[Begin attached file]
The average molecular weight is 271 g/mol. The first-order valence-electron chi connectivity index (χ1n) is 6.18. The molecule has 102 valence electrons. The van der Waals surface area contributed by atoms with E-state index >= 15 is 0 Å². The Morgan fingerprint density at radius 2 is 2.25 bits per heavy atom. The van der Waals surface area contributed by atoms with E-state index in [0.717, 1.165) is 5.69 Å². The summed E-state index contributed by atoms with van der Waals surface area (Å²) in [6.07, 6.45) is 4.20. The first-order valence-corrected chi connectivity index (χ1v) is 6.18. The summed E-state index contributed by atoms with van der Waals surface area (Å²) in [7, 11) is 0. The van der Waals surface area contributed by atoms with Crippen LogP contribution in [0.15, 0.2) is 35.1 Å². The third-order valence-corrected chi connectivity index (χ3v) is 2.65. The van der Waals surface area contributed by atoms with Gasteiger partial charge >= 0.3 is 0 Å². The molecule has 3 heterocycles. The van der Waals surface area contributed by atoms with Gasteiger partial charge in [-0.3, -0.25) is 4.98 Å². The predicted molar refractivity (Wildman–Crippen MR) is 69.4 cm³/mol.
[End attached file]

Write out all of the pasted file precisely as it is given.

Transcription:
The average molecular weight is 271 g/mol. The first-order valence-electron chi connectivity index (χ1n) is 6.18. The molecule has 102 valence electrons. The van der Waals surface area contributed by atoms with E-state index >= 15 is 0 Å². The Morgan fingerprint density at radius 2 is 2.25 bits per heavy atom. The van der Waals surface area contributed by atoms with E-state index in [0.717, 1.165) is 5.69 Å². The summed E-state index contributed by atoms with van der Waals surface area (Å²) in [6.07, 6.45) is 4.20. The first-order valence-corrected chi connectivity index (χ1v) is 6.18. The summed E-state index contributed by atoms with van der Waals surface area (Å²) in [7, 11) is 0. The van der Waals surface area contributed by atoms with Crippen LogP contribution in [0.15, 0.2) is 35.1 Å². The third-order valence-corrected chi connectivity index (χ3v) is 2.65. The van der Waals surface area contributed by atoms with Gasteiger partial charge >= 0.3 is 0 Å². The molecule has 3 heterocycles. The van der Waals surface area contributed by atoms with Gasteiger partial charge in [-0.3, -0.25) is 4.98 Å². The predicted molar refractivity (Wildman–Crippen MR) is 69.4 cm³/mol.